Diseases that limit our ability to interact with family and friends are particularly difficult. A new study in Nature Medicine shows promise for a new blood test in Alzheimer’s dementia.
Dementia is a brain disease and limits a person’s ability to function. Its symptoms include memory loss, difficulties with speech and inability to find one’s way around the house. Alzheimer’s is the most common type of dementia and typically seen in elderly patients. Once it starts, there are no cures and few options for treatment. Currently, the disease is diagnosed by excluding other causes of abnormal brain function and using a series of cognitive tests, like naming objects and drawing a clock.
Significant research efforts are underway to detect Alzheimer’s disease early. The hope is that early detection, combined with early intervention, can help slow or even reverse the disease. Until now, no blood test had been able to accurately diagnose Alzheimer’s.
In a new study, Dr. Mark Mapstone, associate professor of neurology at the University of Rochester, and colleagues followed 525 patients age 70 and older over a 5 year period. Researchers periodically drew blood from participants. They compared results between patients who developed Alzheimer’s disease versus those who did not. They found that a group of 10 molecules in the blood of normal patients was able to predict with 90 percent accuracy who would or would not develop Alzheimer’s in the next 2-3 years.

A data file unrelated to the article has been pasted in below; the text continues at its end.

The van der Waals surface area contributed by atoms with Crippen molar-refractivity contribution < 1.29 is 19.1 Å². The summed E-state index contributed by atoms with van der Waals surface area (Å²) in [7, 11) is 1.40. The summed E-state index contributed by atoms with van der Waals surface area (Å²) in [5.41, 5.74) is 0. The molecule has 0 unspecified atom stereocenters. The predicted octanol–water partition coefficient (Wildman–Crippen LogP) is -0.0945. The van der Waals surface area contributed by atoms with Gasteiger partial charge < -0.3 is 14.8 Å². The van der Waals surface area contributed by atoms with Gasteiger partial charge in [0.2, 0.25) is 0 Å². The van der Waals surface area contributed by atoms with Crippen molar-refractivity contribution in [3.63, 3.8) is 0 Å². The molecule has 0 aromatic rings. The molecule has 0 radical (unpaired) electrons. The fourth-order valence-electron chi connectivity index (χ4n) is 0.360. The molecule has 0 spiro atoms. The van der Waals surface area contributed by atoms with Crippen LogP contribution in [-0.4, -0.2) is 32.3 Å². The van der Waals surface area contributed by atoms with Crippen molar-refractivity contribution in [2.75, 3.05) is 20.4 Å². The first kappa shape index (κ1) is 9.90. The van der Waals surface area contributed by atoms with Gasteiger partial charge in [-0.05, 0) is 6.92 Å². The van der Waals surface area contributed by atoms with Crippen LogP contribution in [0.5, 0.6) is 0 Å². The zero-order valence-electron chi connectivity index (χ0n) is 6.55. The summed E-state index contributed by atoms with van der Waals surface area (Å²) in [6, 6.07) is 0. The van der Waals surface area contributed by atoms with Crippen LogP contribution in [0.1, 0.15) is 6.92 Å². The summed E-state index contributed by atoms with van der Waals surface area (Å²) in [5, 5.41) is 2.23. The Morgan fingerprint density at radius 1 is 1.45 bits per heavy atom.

Dr. Mapstone’s results are very exciting. A blood test for Alzheimer’s, particularly one that could diagnose the disease before symptoms develop, would be a major breakthrough. It would be convenient, potentially less expensive, and less time-intensive than current methods of diagnosis.
Patients should be cautioned that the blood test needs to be confirmed in a larger group of patients before it will become widely available. In addition, early detection by itself offers little benefit to patients. The real benefit will be if early detection of Alzheimer’s actually leads to slower progression or reversal of the disease.
Although significant work is still needed going forward, Dr. Mapstone’s study may have unlocked a key step in diagnosing Alzheimer’s disease early.